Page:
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Marcassin Three Sisters Vineyard Chardonnay 2009

Chardonnay from Sonoma Coast, Sonoma County, California
  • RP94
  • WS94
0% ABV
  • RP95
  • WS94
  • RP97
  • WS93
  • RP96
  • WS93
  • RP96
  • WS93
  • RP96
  • RP95
  • WS94
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Winemaker Notes

Straw color. Discreet, pure nose. Lemon, stone, light sulfide and caramel. Packed in the mouth - simultaneously fat, ripped, sweet (texturally) and mildly chewy/tannic. Lemon custard/creme caramel flavors both restrained and flagrant. It has power without weight.

Critical Acclaim

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RP 94
Robert Parker's Wine Advocate
The 2009 Chardonnay Three Sisters comes from volcanic and sedimentary, fragmented soils. It exhibits the classic Old Wente clone nose of white peaches, damp stones, hints of apricot and brioche, and caramelized citrus. Medium to full-bodied and pure with underlying minerality and a nice layered mouthfeel, it should drink well for a decade.
WS 94
Wine Spectator
Exhibits touches of maturity in a rich, full-bodied style, expanding to offer a wide mix of anise, fig, honeysuckle and smoky oak flavors, unfolding gracefully on the long, layered finish. Drink now. 350 cases made.
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Marcassin

Marcassin

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Marcassin, Sonoma Coast, Sonoma County, California
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If you haven’t heard of Helen Turley, or tasted one of her wines, you’ve definitely not been paying close enough attention to the wines coming out of California in the last 10 years. She is arguably one of the most influential winemakers in the business, receiving critical acclaim for almost every wine she touches. Aside from her own boutique winery, Marcassin, which she runs with husband John Wetlaufer, Helen has been the consulting winemaker for some of the best wineries in the country – Colgin, Bryant Family, Martinelli – just to name a few.

Marcassin (french for 'young wild boar') is a VERY small winery – in fact it’s so small that the wines have actually been made at the Martinelli winery in Russian River Valley. Located on the Sonoma Coast, the Marcassin vineyard is planted to 50/50 Chardonnay and Pinot Noir and is about 10 acres in size. Fruit for the other vineyard designated wines is sourced from other neighboring vineyards. Marcassin will always be a small winery; John & Helen feel the perfect size is 100 barrels, enough for 2,500 cases.

Helen’s winemaking philosophy is simple: great vineyards, meticulously farmed, limited yield, long hang time and natural yeast. She approaches every project with these same priorities.

Sonoma Coast

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A vast appellation covering Sonoma County’s Pacific coastline, the Sonoma Coast AVA runs from the San Pablo Bay to the Mendocino County border. The region can actually be divided into two sections—the “true” Sonoma Coast, marked by high rainfall, marine soils, cool temperatures, and saline ocean breezes, from which one can actually see the ocean—and the warmer, drier vineyards further inland, creating a diversity of wine styles. Contained within the appellation is the much smaller and more focused Fort Ross-Seaview AVA.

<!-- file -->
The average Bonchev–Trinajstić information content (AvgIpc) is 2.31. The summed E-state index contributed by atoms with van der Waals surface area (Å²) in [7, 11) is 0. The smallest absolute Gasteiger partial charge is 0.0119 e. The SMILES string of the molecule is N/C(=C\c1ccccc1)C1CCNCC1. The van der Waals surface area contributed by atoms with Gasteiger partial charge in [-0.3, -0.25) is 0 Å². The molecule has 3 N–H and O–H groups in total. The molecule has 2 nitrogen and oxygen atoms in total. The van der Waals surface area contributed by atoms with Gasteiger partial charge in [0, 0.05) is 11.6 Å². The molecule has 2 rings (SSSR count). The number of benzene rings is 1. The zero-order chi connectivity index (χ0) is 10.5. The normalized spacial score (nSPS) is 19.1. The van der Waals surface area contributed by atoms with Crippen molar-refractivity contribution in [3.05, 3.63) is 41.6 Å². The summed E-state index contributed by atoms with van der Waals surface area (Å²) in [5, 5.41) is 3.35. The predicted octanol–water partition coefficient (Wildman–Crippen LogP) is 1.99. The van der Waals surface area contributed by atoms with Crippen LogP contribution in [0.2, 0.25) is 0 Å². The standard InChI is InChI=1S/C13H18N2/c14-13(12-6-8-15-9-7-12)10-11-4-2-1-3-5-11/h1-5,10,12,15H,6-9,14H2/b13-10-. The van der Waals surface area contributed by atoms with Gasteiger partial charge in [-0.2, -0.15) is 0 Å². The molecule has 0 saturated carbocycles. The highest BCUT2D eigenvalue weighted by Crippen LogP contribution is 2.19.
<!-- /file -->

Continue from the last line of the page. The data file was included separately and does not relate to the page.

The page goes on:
Sonoma Coast is highly regarded for elegant Pinot Noir, Chardonnay, and, increasingly, cool-climate Syrah, with high acidity, moderate alcohol, firm tannin, and fruit that is rarely overripe. One of the most favorable sites within the region is the Petaluma Gap, where a break in the coastal mountain range allows Pacific winds and fog to funnel through and cool the vineyards.

Chardonnay

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One of the most popular and versatile white wine grapes, Chardonnay offers a wide range of flavors and styles depending on where it’s grown and how it’s made. In Burgundy, Chardonnay produces some of the finest white wines in the world, typically tending towards minimal intervention in the winery and at its best resulting in remarkable longevity. This grape is popular throughout the world, but perhaps its second most important home is in California, where both oaky, buttery styles and leaner, European-inspired wines enjoy great popularity. Oregon, Australia, South America, South Africa, and New Zealand are also significant producers of Chardonnay.

In the Glass

When planted on cool sites, Chardonnay’s flavors tend towards grapefruit, green apple, minerals, and white stone fruit, while warmer locations coax out richer, more tropical flavors of fig, melon, and pineapple. Oak can add notes of vanilla, coconut, and spice (as well as texture), while malolactic fermentation can impart soft, buttery acidity.

Perfect Pairings

Chardonnay is as versatile at the table as it is in the vineyard. The crisp, clean, Chablis-like styles go well with simple seafood, light chicken dishes, and salads. Richer Chardonnays marry well with cream or oil-based sauces.

Sommelier Secret

Since the 1990s, big, oaky, buttery Chardonnays from California have enjoyed explosive popularity. More recently, the pendulum has begun to swing in the opposite direction, towards a clean, crisp style that rarely utilizes new oak. These Old-World style wines have been dubbed the “New California Chardonnays,” and anyone who claims they do not like Chardonnay should give them a try.

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